Germany, Ostrhauderfehn: Angelo Coutinho, 19, Volunteer from Brazil (FöJ).

I am a Brazilian, living in my first months in Germany. With no doubt, one of the greatest benefits of living in Europe is being able to travel very cheaply, something impossible in Brazil. So, I found a flight to Poland for just 30 Euros. I bought it without thinking twice, how I have a cousin who lives in

Krakow. Till then, everything fine. 
I left home at 10:00 PM on a Monday heading the airport in Hamburg. Honestly, 5 hours on a train was not the most pleasant night, but I had no idea what was waiting for me in. Arriving at the airport, I find it completely empty. All closed, not a living soul. I thought it was strange, but I didn’t care much, even more, because I was too tired. I found a bench and slept until about 7:00 in the morning. When I woke up, the airport was already showing some sign of life, more people wandering. I took my flight at 9 AM with destination Krakow, Poland.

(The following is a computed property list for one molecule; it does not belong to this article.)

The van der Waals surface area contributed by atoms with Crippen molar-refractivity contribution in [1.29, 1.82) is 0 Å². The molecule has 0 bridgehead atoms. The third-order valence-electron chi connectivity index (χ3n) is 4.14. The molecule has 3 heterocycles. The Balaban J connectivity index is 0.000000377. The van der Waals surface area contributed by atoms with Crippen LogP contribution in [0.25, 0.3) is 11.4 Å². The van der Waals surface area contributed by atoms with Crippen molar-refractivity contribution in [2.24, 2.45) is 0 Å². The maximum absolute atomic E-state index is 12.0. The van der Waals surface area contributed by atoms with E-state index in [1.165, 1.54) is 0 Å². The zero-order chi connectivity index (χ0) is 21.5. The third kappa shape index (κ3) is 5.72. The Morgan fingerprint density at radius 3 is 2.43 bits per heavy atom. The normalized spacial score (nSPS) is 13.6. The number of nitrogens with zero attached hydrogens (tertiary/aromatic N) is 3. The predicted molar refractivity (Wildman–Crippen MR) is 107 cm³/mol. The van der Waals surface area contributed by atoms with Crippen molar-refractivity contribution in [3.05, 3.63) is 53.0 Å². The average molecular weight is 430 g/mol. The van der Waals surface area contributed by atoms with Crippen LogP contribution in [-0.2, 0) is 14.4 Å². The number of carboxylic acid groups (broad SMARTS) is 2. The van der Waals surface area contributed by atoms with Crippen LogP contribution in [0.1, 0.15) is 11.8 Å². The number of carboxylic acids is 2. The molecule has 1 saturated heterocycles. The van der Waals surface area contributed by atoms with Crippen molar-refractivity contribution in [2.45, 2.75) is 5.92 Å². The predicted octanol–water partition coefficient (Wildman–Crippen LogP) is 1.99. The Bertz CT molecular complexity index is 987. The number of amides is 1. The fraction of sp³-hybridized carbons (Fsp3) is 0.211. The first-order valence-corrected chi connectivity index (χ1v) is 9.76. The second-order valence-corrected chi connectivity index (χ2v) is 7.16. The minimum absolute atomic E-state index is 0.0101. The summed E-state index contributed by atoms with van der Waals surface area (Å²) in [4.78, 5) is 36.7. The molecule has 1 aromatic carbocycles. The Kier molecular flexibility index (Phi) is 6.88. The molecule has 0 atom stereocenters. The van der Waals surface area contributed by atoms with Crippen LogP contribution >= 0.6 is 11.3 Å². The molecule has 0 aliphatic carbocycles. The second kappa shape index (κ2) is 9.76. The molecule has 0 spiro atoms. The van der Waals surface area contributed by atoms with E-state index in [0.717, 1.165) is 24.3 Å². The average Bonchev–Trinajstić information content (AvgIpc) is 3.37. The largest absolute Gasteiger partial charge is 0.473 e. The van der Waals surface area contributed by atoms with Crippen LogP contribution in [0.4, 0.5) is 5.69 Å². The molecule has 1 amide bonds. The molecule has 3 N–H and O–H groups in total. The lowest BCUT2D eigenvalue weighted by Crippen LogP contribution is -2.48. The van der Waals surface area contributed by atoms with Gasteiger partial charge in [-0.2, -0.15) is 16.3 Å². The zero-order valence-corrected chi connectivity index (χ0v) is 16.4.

Right after landing, I asked for an Uber, and went to my cousin’s house, downtown. At that point, I was already with the entire trip planned. So I took the first day off to rest, just ate and slept. 

The next morning we went to visit a nearby park for a walk. Talking to some people on the spot, we discovered that both Auschwitz and the Tatra National Park (a mountain range in the south of Poland) were completely closed due to the pandemic. I was a bit sad, but I had not yet realized the scale of it. After lunch, we went to the market, and everything was completely crowded. And for a good reason!
The Polish borders had closed, and I didn’t know it. I only went to find out when a friend of mine called me, about 10 PM and at the same time, I bought the first bus ticket to Germany, which was leaving at about 12.15 AM in the direction of Berlin.

It was terrible. It was 18 hour by bus until I got home, close to the Dutch border, besides the fear of being stuck in an unknown country with a strange language. I got home a week ahead of schedule, spent more money on the bus than I would spend in 20 days with food. It was an unprecedented turnaround. 

But I learned on my own how this pandemic shows us the real truth behind the modern world, our values, our concerns, even capitalism, which in the end is as fragile as our immune system. Nothing will be the same as before.